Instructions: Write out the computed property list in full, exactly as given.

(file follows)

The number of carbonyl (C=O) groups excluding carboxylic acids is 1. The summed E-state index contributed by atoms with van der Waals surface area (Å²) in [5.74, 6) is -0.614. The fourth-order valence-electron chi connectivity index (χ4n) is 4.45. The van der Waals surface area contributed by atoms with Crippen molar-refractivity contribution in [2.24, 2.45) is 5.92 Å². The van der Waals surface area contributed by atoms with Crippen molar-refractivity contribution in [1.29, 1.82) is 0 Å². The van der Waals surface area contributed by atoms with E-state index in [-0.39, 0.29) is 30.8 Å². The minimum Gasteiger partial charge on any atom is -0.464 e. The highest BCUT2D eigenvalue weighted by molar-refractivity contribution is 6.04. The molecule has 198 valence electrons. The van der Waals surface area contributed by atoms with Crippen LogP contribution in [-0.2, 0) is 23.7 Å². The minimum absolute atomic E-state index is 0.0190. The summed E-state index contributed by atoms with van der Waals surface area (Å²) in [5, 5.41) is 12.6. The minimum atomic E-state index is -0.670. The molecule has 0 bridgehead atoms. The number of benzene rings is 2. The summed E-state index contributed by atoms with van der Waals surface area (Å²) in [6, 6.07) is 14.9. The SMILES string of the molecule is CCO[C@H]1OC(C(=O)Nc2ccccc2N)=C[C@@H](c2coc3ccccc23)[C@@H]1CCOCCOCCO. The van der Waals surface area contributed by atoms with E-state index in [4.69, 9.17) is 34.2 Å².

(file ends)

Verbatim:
The number of carbonyl (C=O) groups excluding carboxylic acids is 1. The summed E-state index contributed by atoms with van der Waals surface area (Å²) in [5.74, 6) is -0.614. The fourth-order valence-electron chi connectivity index (χ4n) is 4.45. The van der Waals surface area contributed by atoms with Crippen molar-refractivity contribution in [2.24, 2.45) is 5.92 Å². The van der Waals surface area contributed by atoms with Crippen molar-refractivity contribution in [1.29, 1.82) is 0 Å². The van der Waals surface area contributed by atoms with E-state index in [-0.39, 0.29) is 30.8 Å². The minimum Gasteiger partial charge on any atom is -0.464 e. The highest BCUT2D eigenvalue weighted by molar-refractivity contribution is 6.04. The molecule has 198 valence electrons. The van der Waals surface area contributed by atoms with Crippen LogP contribution in [-0.2, 0) is 23.7 Å². The minimum absolute atomic E-state index is 0.0190. The summed E-state index contributed by atoms with van der Waals surface area (Å²) in [5, 5.41) is 12.6. The minimum atomic E-state index is -0.670. The molecule has 0 bridgehead atoms. The number of benzene rings is 2. The summed E-state index contributed by atoms with van der Waals surface area (Å²) in [6, 6.07) is 14.9. The SMILES string of the molecule is CCO[C@H]1OC(C(=O)Nc2ccccc2N)=C[C@@H](c2coc3ccccc23)[C@@H]1CCOCCOCCO. The van der Waals surface area contributed by atoms with E-state index in [4.69, 9.17) is 34.2 Å².